Warm Water Everywhere

noaa-1-680x380The picture above, courtesy of NOAA/NESDIS, gives the sea surface temperature (SST) “anomaly”, or difference from the normal temperature for the date. In this color scheme, yellows and red are warmer than normal and blues are cooler. It is obvious to even the casual observer that the contiguous U.S. is currently surrounded by water that is warmer than normal. Only far southern California is cooler than normal, and that is connected with some recent upwelling that brought it down from very warm temperatures during the winter.
The band of warm water along the equator in the Pacific is connected to the incipient El Niño, but the connection between all the other warm water and El Niño is less clear. Whatever the cause, these warm oceans evaporate a lot more water into the atmosphere and can fuel hurricanes and other storms. The Eastern Pacific hurricane season got off to one of its fastest starts ever, with Hurricane Andres followed closely by Hurricane Blanca, both of which became category 4 major hurricanes. When Andres struck Baja California June 8th it became the earliest tropical cyclone to strike the peninsula, beating the old record by a full month. Hurricane Blanca moved very slowly at one stage of its life cycle, and may be the reason for the blobs of cooler than normal water seen west of Mexico in the image above. Intense, slow moving tropical cyclones churn up cold water from great depths, and at least temporarily lower the temperature of the surface water.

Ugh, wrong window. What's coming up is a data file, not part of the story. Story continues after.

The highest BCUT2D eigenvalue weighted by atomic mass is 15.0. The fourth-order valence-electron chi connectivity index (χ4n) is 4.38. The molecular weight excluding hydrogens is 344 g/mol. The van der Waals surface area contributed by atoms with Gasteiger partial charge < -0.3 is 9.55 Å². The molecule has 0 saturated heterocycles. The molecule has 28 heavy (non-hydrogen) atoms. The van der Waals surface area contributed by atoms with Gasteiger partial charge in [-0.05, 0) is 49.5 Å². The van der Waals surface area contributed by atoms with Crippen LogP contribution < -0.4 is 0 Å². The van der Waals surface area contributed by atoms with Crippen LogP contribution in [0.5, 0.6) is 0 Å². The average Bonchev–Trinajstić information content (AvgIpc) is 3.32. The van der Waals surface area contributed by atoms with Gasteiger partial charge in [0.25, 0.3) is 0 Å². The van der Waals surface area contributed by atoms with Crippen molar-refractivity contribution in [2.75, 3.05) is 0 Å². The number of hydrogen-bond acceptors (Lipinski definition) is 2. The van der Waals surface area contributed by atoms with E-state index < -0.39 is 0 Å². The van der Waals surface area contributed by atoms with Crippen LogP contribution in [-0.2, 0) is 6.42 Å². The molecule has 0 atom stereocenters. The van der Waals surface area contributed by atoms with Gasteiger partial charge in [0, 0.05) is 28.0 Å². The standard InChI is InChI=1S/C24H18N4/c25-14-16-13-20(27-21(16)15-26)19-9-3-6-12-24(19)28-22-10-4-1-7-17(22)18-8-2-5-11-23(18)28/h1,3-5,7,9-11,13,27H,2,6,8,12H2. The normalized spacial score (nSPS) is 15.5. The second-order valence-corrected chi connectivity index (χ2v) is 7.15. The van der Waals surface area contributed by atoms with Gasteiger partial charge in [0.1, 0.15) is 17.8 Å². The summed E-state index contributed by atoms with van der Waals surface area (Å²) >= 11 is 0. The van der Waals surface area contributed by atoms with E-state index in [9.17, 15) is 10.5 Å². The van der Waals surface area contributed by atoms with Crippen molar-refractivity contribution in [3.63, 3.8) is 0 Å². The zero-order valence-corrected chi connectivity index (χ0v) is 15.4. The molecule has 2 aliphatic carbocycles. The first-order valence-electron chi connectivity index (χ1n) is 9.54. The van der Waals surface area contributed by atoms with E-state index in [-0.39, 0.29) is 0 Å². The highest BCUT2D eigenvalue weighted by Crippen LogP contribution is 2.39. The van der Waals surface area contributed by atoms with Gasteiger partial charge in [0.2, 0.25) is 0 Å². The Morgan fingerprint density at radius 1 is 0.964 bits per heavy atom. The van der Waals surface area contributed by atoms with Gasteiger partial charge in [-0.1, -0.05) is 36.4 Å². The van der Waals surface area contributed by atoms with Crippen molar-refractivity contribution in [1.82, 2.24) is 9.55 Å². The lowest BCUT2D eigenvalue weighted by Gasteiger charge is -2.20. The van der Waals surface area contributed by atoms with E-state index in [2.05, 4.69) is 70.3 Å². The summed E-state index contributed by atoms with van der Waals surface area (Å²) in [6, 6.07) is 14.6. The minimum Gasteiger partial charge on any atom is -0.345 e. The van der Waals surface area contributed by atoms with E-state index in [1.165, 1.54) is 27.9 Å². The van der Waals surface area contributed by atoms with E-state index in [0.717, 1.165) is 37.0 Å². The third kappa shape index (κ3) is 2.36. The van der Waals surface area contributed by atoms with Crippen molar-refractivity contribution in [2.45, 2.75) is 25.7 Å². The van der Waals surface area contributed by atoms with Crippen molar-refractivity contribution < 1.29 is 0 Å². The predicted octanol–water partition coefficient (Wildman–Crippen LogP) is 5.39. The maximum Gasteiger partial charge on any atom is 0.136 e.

As the moist air from Blanca pushed northward into the U.S. it caused light rains to fall in Los Angeles and even caused severe thunderstorms with large hail near WeatherExtreme offices in Incline Village. Unfortunately it did little to alleviate the extreme drought in California. Somewhat ironically, San Diego experienced its highest “precipitable water” ever in June, as a result of that moist air, but received almost no rain. Precipitable water measures how much water is present as vapor between the surface and the top of the atmosphere, and is related to the potential for heavy rains. It’s only a potential, though, and if there is no lifting mechanism present then no rain will fall.
In contrast, May brought extremely heavy rains to Texas and Oklahoma and made the month became the rainiest on record in the contiguous U.S. There is a good chance that the unusually warm waters encircling North American contributed to this record rainfall. Unfortunately a new (as yet unnamed) tropical system may once again bring heavy rain to Texas, with 10 inches or more expected in some areas.